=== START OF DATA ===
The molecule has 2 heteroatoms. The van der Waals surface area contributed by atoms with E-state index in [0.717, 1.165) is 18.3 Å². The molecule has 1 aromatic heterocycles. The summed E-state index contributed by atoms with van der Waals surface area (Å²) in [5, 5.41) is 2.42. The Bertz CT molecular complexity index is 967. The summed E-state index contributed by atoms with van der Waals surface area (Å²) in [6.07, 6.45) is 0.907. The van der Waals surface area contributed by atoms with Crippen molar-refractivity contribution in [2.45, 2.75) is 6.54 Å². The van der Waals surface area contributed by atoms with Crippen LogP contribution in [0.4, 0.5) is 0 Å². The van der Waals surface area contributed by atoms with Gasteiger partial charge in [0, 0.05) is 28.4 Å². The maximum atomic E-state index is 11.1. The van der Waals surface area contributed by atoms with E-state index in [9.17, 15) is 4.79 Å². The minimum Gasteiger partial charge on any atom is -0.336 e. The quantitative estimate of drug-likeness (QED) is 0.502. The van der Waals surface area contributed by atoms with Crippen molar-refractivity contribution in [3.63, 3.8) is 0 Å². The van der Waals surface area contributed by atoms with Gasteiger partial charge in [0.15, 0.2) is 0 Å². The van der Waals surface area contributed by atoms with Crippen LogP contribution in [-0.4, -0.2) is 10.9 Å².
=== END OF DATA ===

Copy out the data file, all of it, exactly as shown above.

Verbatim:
The molecule has 2 heteroatoms. The van der Waals surface area contributed by atoms with E-state index in [0.717, 1.165) is 18.3 Å². The molecule has 1 aromatic heterocycles. The summed E-state index contributed by atoms with van der Waals surface area (Å²) in [5, 5.41) is 2.42. The Bertz CT molecular complexity index is 967. The summed E-state index contributed by atoms with van der Waals surface area (Å²) in [6.07, 6.45) is 0.907. The van der Waals surface area contributed by atoms with Crippen molar-refractivity contribution in [2.45, 2.75) is 6.54 Å². The van der Waals surface area contributed by atoms with Crippen LogP contribution in [0.4, 0.5) is 0 Å². The van der Waals surface area contributed by atoms with Gasteiger partial charge in [0, 0.05) is 28.4 Å². The maximum atomic E-state index is 11.1. The van der Waals surface area contributed by atoms with E-state index in [9.17, 15) is 4.79 Å². The minimum Gasteiger partial charge on any atom is -0.336 e. The quantitative estimate of drug-likeness (QED) is 0.502. The van der Waals surface area contributed by atoms with Crippen molar-refractivity contribution in [3.63, 3.8) is 0 Å². The van der Waals surface area contributed by atoms with Gasteiger partial charge in [0.15, 0.2) is 0 Å². The van der Waals surface area contributed by atoms with Crippen LogP contribution in [-0.4, -0.2) is 10.9 Å².